HR Elements August 2016
Ideas and Information for Human Resources Professionals

Summer Perks

The summer is upon us and that means warmer weather, lots of sunshine, and plenty of opportunities to have some fun outdoor activities. It’s too bad that your office job requires you to be indoors all day, or does it?

Many employers are enhancing employee relations by providing much-needed perks during the summertime. This allows workers to enjoy all that the summer months have to offer while still getting their work done. Perks such as flex time, company sports leagues, allowing employees to leave work early, and even company picnics and social events are gaining in popularity.

According to an article in Employee Benefit News titled, “How companies keep employee perks hot during the summer,” besides the obvious benefit for the employee, there are also benefits for the employer. For example, if a company allows employees to leave early on Friday to take advantage of the weekend, then money is saved on the cost of air conditioning and electricity.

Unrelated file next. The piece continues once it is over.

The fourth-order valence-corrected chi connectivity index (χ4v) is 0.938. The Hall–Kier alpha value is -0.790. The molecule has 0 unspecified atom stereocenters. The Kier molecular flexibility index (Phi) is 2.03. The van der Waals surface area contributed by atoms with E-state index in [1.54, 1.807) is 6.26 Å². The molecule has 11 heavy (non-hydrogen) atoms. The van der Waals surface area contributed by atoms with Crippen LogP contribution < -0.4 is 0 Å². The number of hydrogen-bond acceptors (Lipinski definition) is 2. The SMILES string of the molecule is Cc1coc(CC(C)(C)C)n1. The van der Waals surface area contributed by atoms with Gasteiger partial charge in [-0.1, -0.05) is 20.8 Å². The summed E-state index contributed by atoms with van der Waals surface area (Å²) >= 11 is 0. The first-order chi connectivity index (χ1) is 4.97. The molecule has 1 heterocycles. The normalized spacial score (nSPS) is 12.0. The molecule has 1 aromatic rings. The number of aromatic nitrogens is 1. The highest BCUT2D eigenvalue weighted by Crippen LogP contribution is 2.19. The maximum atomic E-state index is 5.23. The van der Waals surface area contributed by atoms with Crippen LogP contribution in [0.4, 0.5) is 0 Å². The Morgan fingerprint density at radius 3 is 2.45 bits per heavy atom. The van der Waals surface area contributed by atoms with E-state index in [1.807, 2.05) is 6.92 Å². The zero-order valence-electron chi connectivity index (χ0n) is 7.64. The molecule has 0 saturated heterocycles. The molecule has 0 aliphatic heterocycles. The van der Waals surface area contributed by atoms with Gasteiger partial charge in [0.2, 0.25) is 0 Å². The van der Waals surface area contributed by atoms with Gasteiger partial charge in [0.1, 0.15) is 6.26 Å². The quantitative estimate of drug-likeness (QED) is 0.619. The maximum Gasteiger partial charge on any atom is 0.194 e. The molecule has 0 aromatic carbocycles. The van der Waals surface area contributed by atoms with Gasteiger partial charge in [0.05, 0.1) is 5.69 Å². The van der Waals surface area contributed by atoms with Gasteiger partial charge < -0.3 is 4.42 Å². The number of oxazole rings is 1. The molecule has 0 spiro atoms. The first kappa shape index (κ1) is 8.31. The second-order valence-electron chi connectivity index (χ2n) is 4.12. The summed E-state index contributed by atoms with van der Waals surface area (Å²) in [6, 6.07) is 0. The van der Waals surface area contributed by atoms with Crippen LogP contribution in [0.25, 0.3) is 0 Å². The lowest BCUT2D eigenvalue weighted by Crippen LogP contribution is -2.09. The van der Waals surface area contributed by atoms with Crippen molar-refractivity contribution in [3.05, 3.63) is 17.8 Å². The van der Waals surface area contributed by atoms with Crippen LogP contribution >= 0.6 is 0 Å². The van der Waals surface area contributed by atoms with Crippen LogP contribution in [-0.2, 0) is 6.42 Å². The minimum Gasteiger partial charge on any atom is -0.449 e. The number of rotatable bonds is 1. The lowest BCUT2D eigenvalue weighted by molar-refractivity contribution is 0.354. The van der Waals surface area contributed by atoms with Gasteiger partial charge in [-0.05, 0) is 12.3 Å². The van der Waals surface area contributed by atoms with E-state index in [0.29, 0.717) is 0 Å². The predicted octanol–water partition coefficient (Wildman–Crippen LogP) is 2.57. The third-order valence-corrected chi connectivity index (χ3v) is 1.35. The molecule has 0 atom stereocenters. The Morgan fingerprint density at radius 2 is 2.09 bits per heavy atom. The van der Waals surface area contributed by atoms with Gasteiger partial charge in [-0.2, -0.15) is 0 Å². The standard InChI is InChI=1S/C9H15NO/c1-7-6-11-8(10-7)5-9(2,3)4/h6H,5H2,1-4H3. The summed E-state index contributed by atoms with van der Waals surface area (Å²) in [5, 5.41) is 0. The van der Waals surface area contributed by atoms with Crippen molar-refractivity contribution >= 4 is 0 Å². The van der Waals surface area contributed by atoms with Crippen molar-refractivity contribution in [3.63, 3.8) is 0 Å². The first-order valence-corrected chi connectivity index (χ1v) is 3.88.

Some employers take advantage of their proximity to parks, nature trails, or the beach. One such company even goes so far as to post daily surf reports on their reception desk and many have company volleyball, softball, or biking. Others take a different approach and use the summer to allow their employees to give back to the community. They’re allowed to leave early as long as it’s for charity work or a community-related project. All of these activities are great for team building and getting to know one another outside the office.

For small companies, or those without sizeable budgets, there are still easy and affordable ways to recognize the employee’s value to the company while still taking advantage of the summer. Picnics, ice cream socials, or providing lunch via a bar-b-que or food truck are quick pick-me-ups for employees without taking too much time away from work. Another cost-effective benefit, since kids will be out of school during the summer, is to allow a day when employees can bring their children to work.

There really are a myriad of ideas and options available to employers that want to show their employees that summertime is a chance to kick off your shoes, let down your hair, and have a little fun, yet still remain productive.